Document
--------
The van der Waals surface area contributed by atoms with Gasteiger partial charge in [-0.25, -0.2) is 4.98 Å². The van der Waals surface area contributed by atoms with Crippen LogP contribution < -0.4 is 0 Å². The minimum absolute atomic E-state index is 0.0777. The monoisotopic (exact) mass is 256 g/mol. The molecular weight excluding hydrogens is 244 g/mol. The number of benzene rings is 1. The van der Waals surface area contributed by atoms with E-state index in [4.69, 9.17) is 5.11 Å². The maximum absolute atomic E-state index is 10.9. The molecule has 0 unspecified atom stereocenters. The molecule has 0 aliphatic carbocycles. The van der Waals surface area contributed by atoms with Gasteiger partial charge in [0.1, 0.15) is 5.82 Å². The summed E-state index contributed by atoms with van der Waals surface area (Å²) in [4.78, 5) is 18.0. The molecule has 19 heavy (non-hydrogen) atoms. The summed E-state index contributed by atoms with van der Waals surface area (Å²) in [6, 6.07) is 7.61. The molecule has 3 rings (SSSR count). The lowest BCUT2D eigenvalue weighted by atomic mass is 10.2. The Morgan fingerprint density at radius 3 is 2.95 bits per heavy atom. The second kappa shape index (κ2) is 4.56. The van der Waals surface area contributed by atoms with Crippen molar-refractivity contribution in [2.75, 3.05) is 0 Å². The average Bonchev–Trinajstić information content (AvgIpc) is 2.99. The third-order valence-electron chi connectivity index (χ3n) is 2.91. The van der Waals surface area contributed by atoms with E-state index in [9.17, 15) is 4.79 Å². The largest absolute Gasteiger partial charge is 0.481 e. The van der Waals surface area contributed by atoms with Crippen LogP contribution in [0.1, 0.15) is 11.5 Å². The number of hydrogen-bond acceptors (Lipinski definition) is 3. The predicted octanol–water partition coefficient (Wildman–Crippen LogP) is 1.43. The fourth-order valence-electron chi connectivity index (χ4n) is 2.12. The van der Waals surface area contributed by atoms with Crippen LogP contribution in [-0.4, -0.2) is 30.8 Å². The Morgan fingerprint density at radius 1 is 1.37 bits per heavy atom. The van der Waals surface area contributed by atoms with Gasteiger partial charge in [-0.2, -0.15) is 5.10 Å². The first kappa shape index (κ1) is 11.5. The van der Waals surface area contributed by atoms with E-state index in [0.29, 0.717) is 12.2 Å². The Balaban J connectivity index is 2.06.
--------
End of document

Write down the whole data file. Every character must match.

The van der Waals surface area contributed by atoms with Gasteiger partial charge in [-0.25, -0.2) is 4.98 Å². The van der Waals surface area contributed by atoms with Crippen LogP contribution < -0.4 is 0 Å². The minimum absolute atomic E-state index is 0.0777. The monoisotopic (exact) mass is 256 g/mol. The molecular weight excluding hydrogens is 244 g/mol. The number of benzene rings is 1. The van der Waals surface area contributed by atoms with E-state index in [4.69, 9.17) is 5.11 Å². The maximum absolute atomic E-state index is 10.9. The molecule has 0 unspecified atom stereocenters. The molecule has 0 aliphatic carbocycles. The van der Waals surface area contributed by atoms with Gasteiger partial charge in [0.1, 0.15) is 5.82 Å². The summed E-state index contributed by atoms with van der Waals surface area (Å²) in [4.78, 5) is 18.0. The molecule has 19 heavy (non-hydrogen) atoms. The summed E-state index contributed by atoms with van der Waals surface area (Å²) in [6, 6.07) is 7.61. The molecule has 3 rings (SSSR count). The lowest BCUT2D eigenvalue weighted by atomic mass is 10.2. The Morgan fingerprint density at radius 3 is 2.95 bits per heavy atom. The second kappa shape index (κ2) is 4.56. The van der Waals surface area contributed by atoms with Crippen molar-refractivity contribution in [2.75, 3.05) is 0 Å². The average Bonchev–Trinajstić information content (AvgIpc) is 2.99. The third-order valence-electron chi connectivity index (χ3n) is 2.91. The van der Waals surface area contributed by atoms with E-state index in [9.17, 15) is 4.79 Å². The largest absolute Gasteiger partial charge is 0.481 e. The van der Waals surface area contributed by atoms with Crippen LogP contribution in [0.1, 0.15) is 11.5 Å². The number of hydrogen-bond acceptors (Lipinski definition) is 3. The predicted octanol–water partition coefficient (Wildman–Crippen LogP) is 1.43. The fourth-order valence-electron chi connectivity index (χ4n) is 2.12. The van der Waals surface area contributed by atoms with Crippen LogP contribution in [-0.4, -0.2) is 30.8 Å². The Morgan fingerprint density at radius 1 is 1.37 bits per heavy atom. The van der Waals surface area contributed by atoms with Gasteiger partial charge in [-0.2, -0.15) is 5.10 Å². The first kappa shape index (κ1) is 11.5. The van der Waals surface area contributed by atoms with E-state index in [0.29, 0.717) is 12.2 Å². The Balaban J connectivity index is 2.06.